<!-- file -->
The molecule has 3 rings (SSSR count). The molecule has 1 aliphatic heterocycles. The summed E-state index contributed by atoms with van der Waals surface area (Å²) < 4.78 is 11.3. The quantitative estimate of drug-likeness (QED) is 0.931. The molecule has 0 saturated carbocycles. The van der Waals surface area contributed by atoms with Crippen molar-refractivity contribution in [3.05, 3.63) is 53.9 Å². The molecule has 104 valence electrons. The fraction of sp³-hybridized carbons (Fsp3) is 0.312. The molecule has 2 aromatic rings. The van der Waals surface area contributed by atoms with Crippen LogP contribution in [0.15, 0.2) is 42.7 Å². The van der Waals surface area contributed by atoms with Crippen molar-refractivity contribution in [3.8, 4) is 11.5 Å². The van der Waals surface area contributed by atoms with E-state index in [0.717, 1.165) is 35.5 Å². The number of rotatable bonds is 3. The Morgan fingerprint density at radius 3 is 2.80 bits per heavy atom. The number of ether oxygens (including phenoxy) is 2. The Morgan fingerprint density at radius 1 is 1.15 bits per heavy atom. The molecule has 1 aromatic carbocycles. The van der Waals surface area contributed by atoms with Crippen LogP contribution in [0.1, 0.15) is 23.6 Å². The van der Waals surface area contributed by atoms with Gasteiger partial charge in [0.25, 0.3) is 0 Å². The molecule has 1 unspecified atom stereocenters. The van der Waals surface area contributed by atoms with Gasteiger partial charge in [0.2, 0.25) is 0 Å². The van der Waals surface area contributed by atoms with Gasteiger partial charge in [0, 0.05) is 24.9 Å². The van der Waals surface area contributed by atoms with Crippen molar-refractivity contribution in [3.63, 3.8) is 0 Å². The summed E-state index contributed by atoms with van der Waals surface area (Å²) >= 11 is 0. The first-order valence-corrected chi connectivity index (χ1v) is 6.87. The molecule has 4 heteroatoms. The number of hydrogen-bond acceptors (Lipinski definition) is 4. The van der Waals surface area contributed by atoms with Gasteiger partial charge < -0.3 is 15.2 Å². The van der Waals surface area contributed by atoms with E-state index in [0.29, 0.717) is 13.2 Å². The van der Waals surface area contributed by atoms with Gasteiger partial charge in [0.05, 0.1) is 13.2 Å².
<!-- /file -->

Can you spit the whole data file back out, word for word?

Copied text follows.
The molecule has 3 rings (SSSR count). The molecule has 1 aliphatic heterocycles. The summed E-state index contributed by atoms with van der Waals surface area (Å²) < 4.78 is 11.3. The quantitative estimate of drug-likeness (QED) is 0.931. The molecule has 0 saturated carbocycles. The van der Waals surface area contributed by atoms with Crippen molar-refractivity contribution in [3.05, 3.63) is 53.9 Å². The molecule has 104 valence electrons. The fraction of sp³-hybridized carbons (Fsp3) is 0.312. The molecule has 2 aromatic rings. The van der Waals surface area contributed by atoms with Crippen LogP contribution in [0.15, 0.2) is 42.7 Å². The van der Waals surface area contributed by atoms with Crippen molar-refractivity contribution in [3.8, 4) is 11.5 Å². The van der Waals surface area contributed by atoms with E-state index in [0.717, 1.165) is 35.5 Å². The number of rotatable bonds is 3. The Morgan fingerprint density at radius 3 is 2.80 bits per heavy atom. The number of ether oxygens (including phenoxy) is 2. The Morgan fingerprint density at radius 1 is 1.15 bits per heavy atom. The molecule has 1 aromatic carbocycles. The van der Waals surface area contributed by atoms with Crippen LogP contribution in [0.1, 0.15) is 23.6 Å². The van der Waals surface area contributed by atoms with Gasteiger partial charge in [0.25, 0.3) is 0 Å². The molecule has 1 unspecified atom stereocenters. The van der Waals surface area contributed by atoms with Gasteiger partial charge in [0.2, 0.25) is 0 Å². The van der Waals surface area contributed by atoms with Gasteiger partial charge in [0, 0.05) is 24.9 Å². The van der Waals surface area contributed by atoms with Crippen molar-refractivity contribution in [3.63, 3.8) is 0 Å². The summed E-state index contributed by atoms with van der Waals surface area (Å²) >= 11 is 0. The first-order valence-corrected chi connectivity index (χ1v) is 6.87. The molecule has 4 heteroatoms. The number of hydrogen-bond acceptors (Lipinski definition) is 4. The van der Waals surface area contributed by atoms with Gasteiger partial charge < -0.3 is 15.2 Å². The van der Waals surface area contributed by atoms with E-state index in [0.29, 0.717) is 13.2 Å². The van der Waals surface area contributed by atoms with Gasteiger partial charge in [0.05, 0.1) is 13.2 Å².